Skin Cancer: Are you at risk?
- Posted on: Aug 15 2018
Skin cancer is the most common form of cancer within the United States. Studies suggest that one in five Americans will develop a form of skin cancer in their lifetime. For perspective, research shows that about 9,500 people are diagnosed with skin cancer everyday! The severity of skin cancer varies depending on the type of cancer and the individual. Let’s address the risk factors associated with developing skin cancer.
- You like to tan: If you consistently expose your skin the natural or artificial ultra violet light, you increase your chances of getting skin cancer. If more people avoided this specific risk factor, the incidence of skin cancer would drop by 3 million cases per year.
- If you had excessive sun exposure as a child: Did you ever get a blistering sunburn as a child or teenager? Even one incident of being badly sunburned can double your chance of getting melanoma. If you experienced more than five bad sunburns between age 15 and 20, your likelihood of getting melanoma jumps by 80%. In addition, your likelihood of developing non-melanoma skin cancer increases by 68%. Research shows that using sunscreen daily can decrease your risk of getting melanoma by half.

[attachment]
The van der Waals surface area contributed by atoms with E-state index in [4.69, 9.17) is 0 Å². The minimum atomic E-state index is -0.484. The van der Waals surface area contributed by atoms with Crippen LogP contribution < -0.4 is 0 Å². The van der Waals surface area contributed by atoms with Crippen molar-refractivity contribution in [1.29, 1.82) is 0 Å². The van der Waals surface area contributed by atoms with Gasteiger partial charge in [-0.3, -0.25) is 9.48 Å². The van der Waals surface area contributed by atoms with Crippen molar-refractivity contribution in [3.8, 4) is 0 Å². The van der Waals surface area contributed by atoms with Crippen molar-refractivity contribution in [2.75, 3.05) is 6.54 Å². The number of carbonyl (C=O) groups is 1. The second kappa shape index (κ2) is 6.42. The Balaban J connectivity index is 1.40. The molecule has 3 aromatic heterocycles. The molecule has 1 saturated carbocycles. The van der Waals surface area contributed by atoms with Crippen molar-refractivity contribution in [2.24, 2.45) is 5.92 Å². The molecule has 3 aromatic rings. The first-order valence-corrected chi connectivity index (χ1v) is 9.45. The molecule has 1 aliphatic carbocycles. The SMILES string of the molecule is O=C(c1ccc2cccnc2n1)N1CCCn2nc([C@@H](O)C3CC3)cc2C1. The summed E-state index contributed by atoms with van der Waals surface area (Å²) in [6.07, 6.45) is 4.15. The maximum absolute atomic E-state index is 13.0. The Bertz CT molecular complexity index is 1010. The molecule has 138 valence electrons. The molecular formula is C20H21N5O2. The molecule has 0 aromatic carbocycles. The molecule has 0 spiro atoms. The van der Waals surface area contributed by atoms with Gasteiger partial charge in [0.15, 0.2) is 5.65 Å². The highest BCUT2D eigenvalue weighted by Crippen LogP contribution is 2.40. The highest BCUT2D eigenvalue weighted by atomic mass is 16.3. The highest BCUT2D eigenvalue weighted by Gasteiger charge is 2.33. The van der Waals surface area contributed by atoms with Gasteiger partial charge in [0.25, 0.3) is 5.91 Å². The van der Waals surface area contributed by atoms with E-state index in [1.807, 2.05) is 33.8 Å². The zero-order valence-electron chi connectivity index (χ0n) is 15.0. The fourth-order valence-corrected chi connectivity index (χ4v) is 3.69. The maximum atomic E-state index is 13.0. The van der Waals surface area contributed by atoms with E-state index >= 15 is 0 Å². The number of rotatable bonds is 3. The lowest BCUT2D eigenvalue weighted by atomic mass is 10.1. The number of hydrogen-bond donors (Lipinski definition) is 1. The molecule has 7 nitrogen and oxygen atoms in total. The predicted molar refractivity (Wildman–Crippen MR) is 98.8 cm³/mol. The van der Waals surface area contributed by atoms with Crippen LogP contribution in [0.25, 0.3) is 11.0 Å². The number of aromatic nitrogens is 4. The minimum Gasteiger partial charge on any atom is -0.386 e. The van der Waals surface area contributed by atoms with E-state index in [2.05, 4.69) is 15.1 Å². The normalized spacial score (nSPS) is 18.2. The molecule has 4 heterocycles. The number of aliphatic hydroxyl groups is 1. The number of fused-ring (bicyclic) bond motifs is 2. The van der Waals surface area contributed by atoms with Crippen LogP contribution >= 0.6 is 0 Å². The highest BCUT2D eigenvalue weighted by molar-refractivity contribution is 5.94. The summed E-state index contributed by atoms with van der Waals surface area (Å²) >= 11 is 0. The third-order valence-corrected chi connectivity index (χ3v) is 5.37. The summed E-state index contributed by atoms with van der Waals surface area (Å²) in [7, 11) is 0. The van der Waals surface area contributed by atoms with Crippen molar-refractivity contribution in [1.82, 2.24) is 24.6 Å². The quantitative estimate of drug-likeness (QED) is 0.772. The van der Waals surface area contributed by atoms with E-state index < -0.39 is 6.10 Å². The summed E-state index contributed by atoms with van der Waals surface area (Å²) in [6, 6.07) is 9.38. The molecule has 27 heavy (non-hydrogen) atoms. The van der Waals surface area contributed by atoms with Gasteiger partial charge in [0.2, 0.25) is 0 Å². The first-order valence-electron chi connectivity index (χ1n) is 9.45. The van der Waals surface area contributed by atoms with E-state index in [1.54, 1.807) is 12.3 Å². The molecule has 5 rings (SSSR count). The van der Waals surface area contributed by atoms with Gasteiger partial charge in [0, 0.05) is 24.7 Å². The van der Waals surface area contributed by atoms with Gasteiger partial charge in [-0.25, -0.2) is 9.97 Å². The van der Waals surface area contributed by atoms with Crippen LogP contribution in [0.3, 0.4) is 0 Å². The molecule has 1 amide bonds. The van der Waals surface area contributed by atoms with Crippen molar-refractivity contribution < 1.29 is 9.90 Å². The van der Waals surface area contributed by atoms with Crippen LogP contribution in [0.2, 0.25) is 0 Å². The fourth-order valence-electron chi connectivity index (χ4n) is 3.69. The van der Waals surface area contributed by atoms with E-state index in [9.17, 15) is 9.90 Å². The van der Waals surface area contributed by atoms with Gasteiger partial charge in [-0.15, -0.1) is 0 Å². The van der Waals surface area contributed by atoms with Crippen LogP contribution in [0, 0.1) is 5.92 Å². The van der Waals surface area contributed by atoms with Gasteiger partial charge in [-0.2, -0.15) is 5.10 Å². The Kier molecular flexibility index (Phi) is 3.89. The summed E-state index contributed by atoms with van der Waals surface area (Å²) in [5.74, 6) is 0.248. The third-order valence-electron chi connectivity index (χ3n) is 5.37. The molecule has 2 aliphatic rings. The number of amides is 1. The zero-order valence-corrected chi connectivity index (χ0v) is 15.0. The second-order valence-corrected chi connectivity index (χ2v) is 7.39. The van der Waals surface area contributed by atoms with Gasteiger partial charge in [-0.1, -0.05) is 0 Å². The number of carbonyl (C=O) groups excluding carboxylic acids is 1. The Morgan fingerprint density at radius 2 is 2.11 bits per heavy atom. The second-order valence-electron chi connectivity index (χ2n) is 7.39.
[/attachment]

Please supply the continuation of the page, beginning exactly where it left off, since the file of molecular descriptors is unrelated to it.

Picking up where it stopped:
- You possess certain genetic and behavioral factors: If you have skin that burns easily, freckles, light skin, blond or red hair, a history of high sun exposure and use of tanning beds, or immune suppressing diseases or treatments, you are more likely to develop skin cancer.
- You have a lot of moles: If you have more than 50 moles, large moles, or atypical moles, you are at a heightened chance of developing skin cancer.
Schedule a consultation
If you have any of the above mentioned risk factors or want to have a mole checked, schedule a consultation with Dr. Olack. If you are concerned about developing skin cancer, remember that the best treatment is prevention. Start now to care for your skin by using a broad-spectrum sunscreen and being mindful of your sun exposure. To arrange an appointment with Dr. Olack, call us at (928) 537-6767.
Posted in: Skin Cancer